2014 Provincial Cecilia Makiwane Nurse's Recognition Award Ceremony | Western Cape Government


2014 Provincial Cecilia Makiwane Nurse's Recognition Award Ceremony

11 November 2014

The Western Cape Government Health held its annual Cecilia Makiwane Nursing Recognition Award ceremony on 10 November 2014 at the Stellenbosch Town Hall, Stellenbosch. This is an initiative to honor nurses for their valued contribution within the Department.

In his key note address the Western Cape Minister of Health, Theuns Botha, spoke about the challenges that face nurses in the public sector. “In the Western Cape the extraordinary increase of patient numbers has put a huge burden on our nursing staff. The ratio of nursing staff versus patient numbers is not on par, which means we are struggling to have  the desired impact on the burden of disease in the province. However, this trend  is a global phenomenon. In addition, the Western Cape has a shortage of qualified, specialty professional nurses in all areas, which  is why we encourage nurses to specialize.”

“However, despite these challenges the current vacancy rate for nursing posts in the Western Cape is 4.86% which is excellent in comparison to other provinces where the average vacancy rate is 40 percent.

” We are very proud of the hard work and commitment shown by many of our nurses who drive our primary health care system in the province”.

The Cecilia Makiwane Award was named after the first black registered professional nurse in South Africa.  In 1898, an experimental nurse’s training school was opened for black nurses at the Lovedale Mission Hospital and in 1902 a three-year nursing course was introduced at Lovedale College. Cecilia Makiwane enrolled in 1903 and on completion, was sent to Butterworth Hospital in the Eastern Cape for further training to prepare for the Colonial Medical Council examination. On 7 January 1908, after passing her exams, Makiwane was registered as the first black professional nurse.

Several honors have been bestowed upon Cecilia Makiwane and show the regard with which the medical fraternity holds her. Amongst them are: a statue of Makiwane being erected in 1977 and a hospital near East London being named after her. Her pioneering work in the Health Sector in South Africa still remains relevant today.  The Department would like to express their sincere gratitude to those who form the backbone of our health system. Tribute is paid to the dedicated nurses who have been making a real contribution with commitment and dedication to the health system in the Western Cape.

This year’s award had 14 of the best candidates or nominees chosen by their colleagues at their respective institutions. These are the women and men who sacrificed their time and went a step further in ensuring that the health fraternity in the province remains at a high standard. A winner, second and first runner-up was identified by a panel of their peers and received a monetary reward as well as certificates and trophies.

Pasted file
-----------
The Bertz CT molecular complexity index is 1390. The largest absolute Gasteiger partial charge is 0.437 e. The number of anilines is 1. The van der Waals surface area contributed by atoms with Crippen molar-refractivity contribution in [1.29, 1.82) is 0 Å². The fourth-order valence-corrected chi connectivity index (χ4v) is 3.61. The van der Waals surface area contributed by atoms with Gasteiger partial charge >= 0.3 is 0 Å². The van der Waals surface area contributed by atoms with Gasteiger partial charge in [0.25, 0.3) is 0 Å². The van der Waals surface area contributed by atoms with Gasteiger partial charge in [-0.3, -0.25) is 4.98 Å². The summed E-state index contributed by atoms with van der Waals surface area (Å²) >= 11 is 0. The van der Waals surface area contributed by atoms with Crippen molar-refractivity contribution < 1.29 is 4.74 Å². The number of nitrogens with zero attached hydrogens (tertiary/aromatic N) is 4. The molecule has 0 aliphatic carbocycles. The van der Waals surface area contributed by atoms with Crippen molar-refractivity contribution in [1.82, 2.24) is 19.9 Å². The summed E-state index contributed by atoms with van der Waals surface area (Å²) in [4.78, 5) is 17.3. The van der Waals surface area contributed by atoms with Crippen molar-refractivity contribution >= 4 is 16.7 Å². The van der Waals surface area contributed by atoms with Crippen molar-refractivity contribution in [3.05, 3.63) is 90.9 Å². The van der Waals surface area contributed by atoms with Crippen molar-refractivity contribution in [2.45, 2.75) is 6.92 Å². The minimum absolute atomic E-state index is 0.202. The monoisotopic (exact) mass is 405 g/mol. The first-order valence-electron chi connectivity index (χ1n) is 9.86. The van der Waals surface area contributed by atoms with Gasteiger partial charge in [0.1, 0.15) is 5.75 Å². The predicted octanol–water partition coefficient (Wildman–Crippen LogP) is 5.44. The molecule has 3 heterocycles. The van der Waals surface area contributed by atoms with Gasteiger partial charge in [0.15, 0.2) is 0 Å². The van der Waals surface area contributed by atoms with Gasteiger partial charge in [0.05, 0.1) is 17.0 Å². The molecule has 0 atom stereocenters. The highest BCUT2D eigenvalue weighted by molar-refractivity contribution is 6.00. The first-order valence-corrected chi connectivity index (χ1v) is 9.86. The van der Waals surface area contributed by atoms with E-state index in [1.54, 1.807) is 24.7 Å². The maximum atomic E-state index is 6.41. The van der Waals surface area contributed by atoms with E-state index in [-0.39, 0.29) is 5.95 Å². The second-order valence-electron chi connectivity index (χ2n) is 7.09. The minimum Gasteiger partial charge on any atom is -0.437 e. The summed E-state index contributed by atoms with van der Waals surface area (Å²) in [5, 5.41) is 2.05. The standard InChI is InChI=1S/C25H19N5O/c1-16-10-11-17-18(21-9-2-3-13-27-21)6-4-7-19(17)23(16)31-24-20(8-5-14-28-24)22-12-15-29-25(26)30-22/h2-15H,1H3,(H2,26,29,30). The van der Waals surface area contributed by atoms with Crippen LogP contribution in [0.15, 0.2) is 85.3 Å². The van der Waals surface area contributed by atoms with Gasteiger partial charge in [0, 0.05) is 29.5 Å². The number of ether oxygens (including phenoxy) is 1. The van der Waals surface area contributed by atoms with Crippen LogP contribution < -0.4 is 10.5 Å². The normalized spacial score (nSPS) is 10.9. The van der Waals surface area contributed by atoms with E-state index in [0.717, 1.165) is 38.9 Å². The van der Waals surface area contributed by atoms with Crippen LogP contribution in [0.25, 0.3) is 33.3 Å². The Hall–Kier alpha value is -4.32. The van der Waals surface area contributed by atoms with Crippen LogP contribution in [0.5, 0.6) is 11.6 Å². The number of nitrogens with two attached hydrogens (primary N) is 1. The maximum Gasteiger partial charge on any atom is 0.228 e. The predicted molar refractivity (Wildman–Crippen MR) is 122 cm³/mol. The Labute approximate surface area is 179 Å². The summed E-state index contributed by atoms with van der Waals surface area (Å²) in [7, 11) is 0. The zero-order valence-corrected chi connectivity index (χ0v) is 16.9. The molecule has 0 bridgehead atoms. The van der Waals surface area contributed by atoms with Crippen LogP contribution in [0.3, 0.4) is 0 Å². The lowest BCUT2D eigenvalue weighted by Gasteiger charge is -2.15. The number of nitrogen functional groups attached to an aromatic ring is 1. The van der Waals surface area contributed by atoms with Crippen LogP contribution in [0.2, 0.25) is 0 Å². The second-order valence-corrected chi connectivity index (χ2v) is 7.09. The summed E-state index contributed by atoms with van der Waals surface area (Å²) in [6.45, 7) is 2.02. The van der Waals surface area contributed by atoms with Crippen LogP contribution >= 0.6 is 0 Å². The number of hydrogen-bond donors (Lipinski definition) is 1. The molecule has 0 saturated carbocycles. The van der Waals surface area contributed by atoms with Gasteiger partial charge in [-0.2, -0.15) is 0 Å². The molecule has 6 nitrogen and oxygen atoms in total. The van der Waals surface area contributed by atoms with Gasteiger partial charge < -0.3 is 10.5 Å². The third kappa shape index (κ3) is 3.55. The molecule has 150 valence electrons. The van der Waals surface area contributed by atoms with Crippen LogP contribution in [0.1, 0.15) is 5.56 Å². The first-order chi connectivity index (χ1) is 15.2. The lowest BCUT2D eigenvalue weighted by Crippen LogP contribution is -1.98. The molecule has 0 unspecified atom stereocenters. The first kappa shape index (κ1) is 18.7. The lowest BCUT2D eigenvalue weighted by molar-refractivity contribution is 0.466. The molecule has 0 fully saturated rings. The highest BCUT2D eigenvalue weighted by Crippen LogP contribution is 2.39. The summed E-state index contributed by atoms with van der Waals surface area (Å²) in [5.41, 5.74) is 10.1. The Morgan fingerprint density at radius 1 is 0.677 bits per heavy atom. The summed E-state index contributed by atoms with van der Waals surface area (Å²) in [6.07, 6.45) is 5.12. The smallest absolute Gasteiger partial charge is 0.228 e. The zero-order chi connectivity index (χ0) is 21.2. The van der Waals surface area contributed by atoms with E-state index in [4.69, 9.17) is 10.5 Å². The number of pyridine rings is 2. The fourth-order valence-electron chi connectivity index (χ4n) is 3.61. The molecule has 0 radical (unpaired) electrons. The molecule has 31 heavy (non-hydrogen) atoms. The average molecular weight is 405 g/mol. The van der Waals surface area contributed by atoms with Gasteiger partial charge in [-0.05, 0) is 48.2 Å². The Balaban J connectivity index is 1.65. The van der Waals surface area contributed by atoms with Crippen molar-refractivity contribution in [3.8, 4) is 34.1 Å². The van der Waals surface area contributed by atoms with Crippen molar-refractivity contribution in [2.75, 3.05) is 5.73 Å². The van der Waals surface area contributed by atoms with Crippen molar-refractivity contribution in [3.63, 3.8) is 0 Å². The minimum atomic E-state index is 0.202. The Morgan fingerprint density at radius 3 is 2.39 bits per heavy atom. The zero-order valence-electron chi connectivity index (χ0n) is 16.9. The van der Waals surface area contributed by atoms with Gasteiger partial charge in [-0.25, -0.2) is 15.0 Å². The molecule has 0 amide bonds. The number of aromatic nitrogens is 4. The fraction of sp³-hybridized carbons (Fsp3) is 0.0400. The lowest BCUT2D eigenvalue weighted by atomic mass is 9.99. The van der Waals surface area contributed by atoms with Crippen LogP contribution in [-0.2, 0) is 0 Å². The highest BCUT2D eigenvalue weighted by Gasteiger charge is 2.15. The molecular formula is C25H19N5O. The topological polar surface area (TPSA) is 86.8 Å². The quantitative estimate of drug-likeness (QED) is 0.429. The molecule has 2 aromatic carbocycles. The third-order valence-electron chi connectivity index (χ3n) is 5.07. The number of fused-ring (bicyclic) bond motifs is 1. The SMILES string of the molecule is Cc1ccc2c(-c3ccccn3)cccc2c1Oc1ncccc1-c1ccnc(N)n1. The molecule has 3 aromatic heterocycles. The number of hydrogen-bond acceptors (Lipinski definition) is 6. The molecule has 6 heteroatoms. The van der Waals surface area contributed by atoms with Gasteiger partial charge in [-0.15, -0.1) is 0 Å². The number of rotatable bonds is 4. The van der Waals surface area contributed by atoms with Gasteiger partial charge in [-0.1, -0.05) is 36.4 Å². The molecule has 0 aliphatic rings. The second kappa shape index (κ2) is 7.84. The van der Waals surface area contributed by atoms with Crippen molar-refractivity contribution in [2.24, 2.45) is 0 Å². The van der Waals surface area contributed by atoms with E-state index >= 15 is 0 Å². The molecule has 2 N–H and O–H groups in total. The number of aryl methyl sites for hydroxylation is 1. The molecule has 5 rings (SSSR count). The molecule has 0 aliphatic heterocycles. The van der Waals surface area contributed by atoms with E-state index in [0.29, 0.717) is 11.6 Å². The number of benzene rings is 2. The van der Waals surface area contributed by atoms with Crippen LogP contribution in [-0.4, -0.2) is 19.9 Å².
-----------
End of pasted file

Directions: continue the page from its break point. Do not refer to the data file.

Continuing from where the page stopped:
The selection criteria included living up to the nurses’ pledge and nursing ethics; going beyond the call of duty; having a positive attitude to patients and colleagues; contributing to effective management, community outreach and research; and being part of a multi-disciplinary health care team.

Winners Profile:
Judiac Ranape, a clinical nurse practitioner at the Lady Michaelis Community Day Centre is a Women’s Health champion responsible for managing the TOP services at Lady Michaelis. Her responsibilities include, planning, managing and executing all women’s health activities and functions. She delivers an excellent, professional and empathetic service. Sr Ranape allows her clients to see her on a walk-in basis and is available to them on a 24/7 response call system. She upholds the CAIR values of caring, responsiveness and integrity. She selflessly gives them (patients) her cell phone number and gives support, guidance and advice after hours.
Sr Ranape ensures her patients are knowledgeable about the procedure and gives them a comprehensive counseling session before and after the process. She is adamant that women must understand the process, so that they make informed decisions and know what occurs post procedure.
She remains at work after hours to ensure that patients are cared for, receives treatment or is referred for further care because she is ICU trained and very comfortable managing a client in need of referral care.

Western Cape Provincial Nominees
1) Kay Ann Simpson (Drakenstein Sub-District)
2) Jason Jefta (Oudtshoorn Hospital)
3) Delena Cloete (Elim Clinic) (First Runner Up)
4) Magrieta Maarman (Louwville PHC Clinic)
5) Dannelene Noach (Mitchell’s Plain Hospital)
6) Charmaine van Rooyen (Karl Bremer Hospital)
7) Bukelwa Sibidla (Michael Mpongwana CHC) (Second Runner Up)
8) Judiac Ranape (Lady Michaelis CHC) (Winner)
9) Galiema Gamieldien (Groote Schuur Hospital)
10) Bertha Bailey (Tygerberg Hospital)
11) Brenda Joshua (Red Cross Children’s Memorial Hospital)
12) Shirley James (Western Cape Rehabilitation Centre)
13) Elizabeth September (Lentegeur Hospital)
14) Evalina van Wijk (Western Cape College of Nursing)

Media Enquiries: 

Emerantia Cupido 
Assistant Director: Communications
Western Cape Government Health
Tel: 021 483 3563
Email: Emerantia.Cupido@westerncape.gov.za